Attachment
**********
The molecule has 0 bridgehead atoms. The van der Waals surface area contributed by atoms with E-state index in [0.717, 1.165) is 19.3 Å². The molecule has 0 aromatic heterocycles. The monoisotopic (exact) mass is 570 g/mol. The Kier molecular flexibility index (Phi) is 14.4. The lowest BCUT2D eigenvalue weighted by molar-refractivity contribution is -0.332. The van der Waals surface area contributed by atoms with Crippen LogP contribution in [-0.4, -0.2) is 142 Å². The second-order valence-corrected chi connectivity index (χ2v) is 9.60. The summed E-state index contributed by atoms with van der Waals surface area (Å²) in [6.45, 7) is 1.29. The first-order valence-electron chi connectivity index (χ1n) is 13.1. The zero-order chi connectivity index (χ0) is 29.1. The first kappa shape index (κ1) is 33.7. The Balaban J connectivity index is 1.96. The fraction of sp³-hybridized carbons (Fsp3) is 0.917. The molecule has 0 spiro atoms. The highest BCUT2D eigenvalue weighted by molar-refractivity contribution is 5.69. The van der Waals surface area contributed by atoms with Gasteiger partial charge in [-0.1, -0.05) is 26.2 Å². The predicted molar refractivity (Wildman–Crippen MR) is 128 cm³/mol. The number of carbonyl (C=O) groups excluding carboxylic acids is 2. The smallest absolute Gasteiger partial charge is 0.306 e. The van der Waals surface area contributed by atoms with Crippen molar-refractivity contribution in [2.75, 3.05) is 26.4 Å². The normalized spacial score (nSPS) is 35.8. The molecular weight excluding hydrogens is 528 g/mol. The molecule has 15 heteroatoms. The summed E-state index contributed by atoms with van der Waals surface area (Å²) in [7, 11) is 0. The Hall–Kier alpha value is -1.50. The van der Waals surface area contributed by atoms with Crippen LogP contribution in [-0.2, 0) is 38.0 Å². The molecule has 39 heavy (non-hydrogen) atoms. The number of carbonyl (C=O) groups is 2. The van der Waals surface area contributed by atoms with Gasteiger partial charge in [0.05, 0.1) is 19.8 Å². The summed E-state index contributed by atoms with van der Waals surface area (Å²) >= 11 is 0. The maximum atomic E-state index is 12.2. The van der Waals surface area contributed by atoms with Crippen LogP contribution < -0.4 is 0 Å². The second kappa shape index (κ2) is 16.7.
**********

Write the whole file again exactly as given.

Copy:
The molecule has 0 bridgehead atoms. The van der Waals surface area contributed by atoms with E-state index in [0.717, 1.165) is 19.3 Å². The molecule has 0 aromatic heterocycles. The monoisotopic (exact) mass is 570 g/mol. The Kier molecular flexibility index (Phi) is 14.4. The lowest BCUT2D eigenvalue weighted by molar-refractivity contribution is -0.332. The van der Waals surface area contributed by atoms with Crippen LogP contribution in [-0.4, -0.2) is 142 Å². The second-order valence-corrected chi connectivity index (χ2v) is 9.60. The summed E-state index contributed by atoms with van der Waals surface area (Å²) in [6.45, 7) is 1.29. The first-order valence-electron chi connectivity index (χ1n) is 13.1. The zero-order chi connectivity index (χ0) is 29.1. The first kappa shape index (κ1) is 33.7. The Balaban J connectivity index is 1.96. The fraction of sp³-hybridized carbons (Fsp3) is 0.917. The molecule has 0 spiro atoms. The highest BCUT2D eigenvalue weighted by molar-refractivity contribution is 5.69. The van der Waals surface area contributed by atoms with Gasteiger partial charge in [-0.1, -0.05) is 26.2 Å². The predicted molar refractivity (Wildman–Crippen MR) is 128 cm³/mol. The number of carbonyl (C=O) groups excluding carboxylic acids is 2. The smallest absolute Gasteiger partial charge is 0.306 e. The van der Waals surface area contributed by atoms with Crippen molar-refractivity contribution in [2.75, 3.05) is 26.4 Å². The normalized spacial score (nSPS) is 35.8. The molecular weight excluding hydrogens is 528 g/mol. The molecule has 15 heteroatoms. The summed E-state index contributed by atoms with van der Waals surface area (Å²) in [7, 11) is 0. The Hall–Kier alpha value is -1.50. The van der Waals surface area contributed by atoms with Crippen LogP contribution in [-0.2, 0) is 38.0 Å². The molecule has 39 heavy (non-hydrogen) atoms. The number of carbonyl (C=O) groups is 2. The van der Waals surface area contributed by atoms with Gasteiger partial charge in [0.05, 0.1) is 19.8 Å². The summed E-state index contributed by atoms with van der Waals surface area (Å²) >= 11 is 0. The maximum atomic E-state index is 12.2. The van der Waals surface area contributed by atoms with Crippen LogP contribution < -0.4 is 0 Å². The second kappa shape index (κ2) is 16.7.